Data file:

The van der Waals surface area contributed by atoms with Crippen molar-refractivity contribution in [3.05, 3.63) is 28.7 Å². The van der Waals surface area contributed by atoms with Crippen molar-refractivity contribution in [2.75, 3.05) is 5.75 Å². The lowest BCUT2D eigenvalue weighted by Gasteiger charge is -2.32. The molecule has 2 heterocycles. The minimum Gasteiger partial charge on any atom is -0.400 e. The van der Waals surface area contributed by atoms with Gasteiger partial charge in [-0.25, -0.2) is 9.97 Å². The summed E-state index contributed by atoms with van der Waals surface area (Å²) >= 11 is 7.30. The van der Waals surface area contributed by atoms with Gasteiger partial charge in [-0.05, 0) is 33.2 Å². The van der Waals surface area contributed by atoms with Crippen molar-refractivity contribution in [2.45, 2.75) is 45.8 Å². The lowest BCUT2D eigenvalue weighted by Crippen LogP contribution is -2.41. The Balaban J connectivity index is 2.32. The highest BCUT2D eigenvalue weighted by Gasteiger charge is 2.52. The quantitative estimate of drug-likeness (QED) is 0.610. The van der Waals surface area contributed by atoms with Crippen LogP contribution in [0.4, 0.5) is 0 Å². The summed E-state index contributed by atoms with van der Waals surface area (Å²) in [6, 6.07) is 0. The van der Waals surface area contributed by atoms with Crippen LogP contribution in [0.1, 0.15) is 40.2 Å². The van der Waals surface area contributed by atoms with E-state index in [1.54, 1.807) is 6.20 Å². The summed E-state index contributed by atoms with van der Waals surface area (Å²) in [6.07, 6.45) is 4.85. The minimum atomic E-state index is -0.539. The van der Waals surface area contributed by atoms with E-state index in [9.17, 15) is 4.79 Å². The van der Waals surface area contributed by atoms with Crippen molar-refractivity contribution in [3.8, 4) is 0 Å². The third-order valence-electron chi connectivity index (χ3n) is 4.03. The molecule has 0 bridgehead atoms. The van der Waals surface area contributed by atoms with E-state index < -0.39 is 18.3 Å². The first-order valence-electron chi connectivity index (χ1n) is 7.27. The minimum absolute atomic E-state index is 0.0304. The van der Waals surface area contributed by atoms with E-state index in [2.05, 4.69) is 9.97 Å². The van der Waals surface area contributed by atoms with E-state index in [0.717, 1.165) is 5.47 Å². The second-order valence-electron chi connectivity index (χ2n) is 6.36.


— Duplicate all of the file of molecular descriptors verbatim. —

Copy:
The van der Waals surface area contributed by atoms with Crippen molar-refractivity contribution in [3.05, 3.63) is 28.7 Å². The van der Waals surface area contributed by atoms with Crippen molar-refractivity contribution in [2.75, 3.05) is 5.75 Å². The lowest BCUT2D eigenvalue weighted by Gasteiger charge is -2.32. The molecule has 2 heterocycles. The minimum Gasteiger partial charge on any atom is -0.400 e. The van der Waals surface area contributed by atoms with Gasteiger partial charge in [-0.25, -0.2) is 9.97 Å². The summed E-state index contributed by atoms with van der Waals surface area (Å²) >= 11 is 7.30. The van der Waals surface area contributed by atoms with Gasteiger partial charge in [-0.05, 0) is 33.2 Å². The van der Waals surface area contributed by atoms with Crippen molar-refractivity contribution in [2.45, 2.75) is 45.8 Å². The lowest BCUT2D eigenvalue weighted by Crippen LogP contribution is -2.41. The Balaban J connectivity index is 2.32. The highest BCUT2D eigenvalue weighted by Gasteiger charge is 2.52. The quantitative estimate of drug-likeness (QED) is 0.610. The van der Waals surface area contributed by atoms with Crippen LogP contribution in [0.4, 0.5) is 0 Å². The summed E-state index contributed by atoms with van der Waals surface area (Å²) in [6, 6.07) is 0. The van der Waals surface area contributed by atoms with Crippen LogP contribution in [0.1, 0.15) is 40.2 Å². The van der Waals surface area contributed by atoms with E-state index in [1.54, 1.807) is 6.20 Å². The summed E-state index contributed by atoms with van der Waals surface area (Å²) in [6.07, 6.45) is 4.85. The minimum atomic E-state index is -0.539. The van der Waals surface area contributed by atoms with E-state index in [9.17, 15) is 4.79 Å². The van der Waals surface area contributed by atoms with Crippen molar-refractivity contribution in [3.8, 4) is 0 Å². The third-order valence-electron chi connectivity index (χ3n) is 4.03. The molecule has 0 bridgehead atoms. The van der Waals surface area contributed by atoms with E-state index < -0.39 is 18.3 Å². The first-order valence-electron chi connectivity index (χ1n) is 7.27. The minimum absolute atomic E-state index is 0.0304. The van der Waals surface area contributed by atoms with E-state index in [2.05, 4.69) is 9.97 Å². The van der Waals surface area contributed by atoms with E-state index in [0.717, 1.165) is 5.47 Å². The second-order valence-electron chi connectivity index (χ2n) is 6.36.